Lecture hall at the University of Paris, France

Lecture hall at the University of Paris, France (Photo credit: Wikipedia)

My oldest grandson, Will, is getting his college degree online. He just turned 20 and he’s already in his junior year. He’ll have a full-on accredited undergraduate degree by the time he is 21. He is already looking for work following his graduation. He is officially courting Savanah. He is at least two years ahead of his peers, maybe more.

This article in The New York Times explains the phenomenon and points out some of the ramifications. There are others as well.

These online courses are called MOOCs:

A handful of companies are offering college-level instruction — once available to only a select few, on campus, at great cost — free, to anyone with an connection.

Moreover, these massive open online courses, or MOOCs, harness the power of their huge enrollments to teach in new ways, applying crowd-sourcing technology to discussion forums and grading and enabling professors to use online lectures and reserve on-campus class time for interaction with students.

There are so many advantages here. First is the cost. Will and his dad are investing about $15,000 into his college degree. He’s living at home so his expenses are minimal. He interacts with the professors and the other online students, so the social experience isn’t eliminated. He is making friends online. That’s how young people make friends, at least initially. The professors like it as well:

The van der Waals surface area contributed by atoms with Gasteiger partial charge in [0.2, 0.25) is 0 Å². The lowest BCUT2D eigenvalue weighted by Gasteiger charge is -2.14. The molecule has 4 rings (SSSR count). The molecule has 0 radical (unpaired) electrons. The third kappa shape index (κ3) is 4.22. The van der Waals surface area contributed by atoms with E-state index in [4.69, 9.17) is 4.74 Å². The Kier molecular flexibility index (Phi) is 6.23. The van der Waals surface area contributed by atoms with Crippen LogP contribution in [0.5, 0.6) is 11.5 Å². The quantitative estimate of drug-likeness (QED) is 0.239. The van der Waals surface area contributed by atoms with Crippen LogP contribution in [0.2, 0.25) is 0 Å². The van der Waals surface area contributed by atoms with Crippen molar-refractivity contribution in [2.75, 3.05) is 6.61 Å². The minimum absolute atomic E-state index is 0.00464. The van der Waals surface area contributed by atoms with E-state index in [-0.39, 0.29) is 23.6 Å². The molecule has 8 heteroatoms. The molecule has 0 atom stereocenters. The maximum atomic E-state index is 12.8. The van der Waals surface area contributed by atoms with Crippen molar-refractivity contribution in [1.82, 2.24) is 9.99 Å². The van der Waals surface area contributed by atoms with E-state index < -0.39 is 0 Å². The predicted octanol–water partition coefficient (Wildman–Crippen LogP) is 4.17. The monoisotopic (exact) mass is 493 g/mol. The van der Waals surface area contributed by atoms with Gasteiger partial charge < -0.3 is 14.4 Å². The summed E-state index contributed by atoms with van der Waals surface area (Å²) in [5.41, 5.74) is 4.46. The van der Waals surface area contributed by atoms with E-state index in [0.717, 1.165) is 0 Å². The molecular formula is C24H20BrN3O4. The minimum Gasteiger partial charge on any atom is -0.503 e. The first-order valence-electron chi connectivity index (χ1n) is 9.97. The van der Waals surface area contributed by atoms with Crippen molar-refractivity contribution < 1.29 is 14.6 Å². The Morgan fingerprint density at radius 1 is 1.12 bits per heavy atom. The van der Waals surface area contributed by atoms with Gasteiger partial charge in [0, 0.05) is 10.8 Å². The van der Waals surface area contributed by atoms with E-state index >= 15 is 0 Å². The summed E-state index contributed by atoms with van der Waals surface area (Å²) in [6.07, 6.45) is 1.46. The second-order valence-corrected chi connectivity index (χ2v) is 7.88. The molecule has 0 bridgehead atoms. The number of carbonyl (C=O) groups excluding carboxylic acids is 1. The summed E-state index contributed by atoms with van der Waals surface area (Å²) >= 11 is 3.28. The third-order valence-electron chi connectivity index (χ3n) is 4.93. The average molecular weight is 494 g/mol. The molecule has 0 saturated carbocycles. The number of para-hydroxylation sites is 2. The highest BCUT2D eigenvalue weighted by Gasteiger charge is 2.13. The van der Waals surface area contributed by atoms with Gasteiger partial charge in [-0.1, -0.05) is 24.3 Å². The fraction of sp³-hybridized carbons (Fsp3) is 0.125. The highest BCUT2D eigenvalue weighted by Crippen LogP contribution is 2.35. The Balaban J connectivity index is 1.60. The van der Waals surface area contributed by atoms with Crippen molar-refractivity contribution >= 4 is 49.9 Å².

Teaching Introduction to Sociology is almost second nature to Mitchell Duneier, a professor at Princeton: he has taught it 30 times, and a textbook he co-wrote is in its eighth edition. But last summer, as he transformed the class into a free online course, he had to grapple with some brand-new questions: Where should he focus his gaze while a camera recorded the lectures? How could the 40,000 students who enrolled online share their ideas? And how would he know what they were learning?

“Within three weeks, I had more feedback on my sociological ideas than I’d had in my whole teaching career,” he said. “I found that there’s no topic so sensitive that it can’t be discussed, civilly, in an international community.”

Change brings and risk. In this case, small colleges will have to adapt quickly or disappear:

The spread of MOOCs is likely to have wide fallout. Lower-tier colleges, already facing resistance over high tuition, may have trouble convincing students that their courses are worth the price.

The article goes on to explore various implications. I think they left some out. Not only are small colleges going to face the challenge from MOOCs but larger ones as well. Why would they be exempt? What is going to be attractive about spending $250,000 at Harvard for the same degree, accredited by Harvard, that a student can get online? What is Harvard going to do with all those empty buildings?

From my point of view, what about Harvard’s ability to enlist the brightest students into the establishment? How will Skull and Bones recruit into the top levels of the American government if there are no students on campus to recruit?

MOOCs are the commodification of college education. It’s ramifications are significant and still largely unknown. This article from the NYT exposes just some of them.

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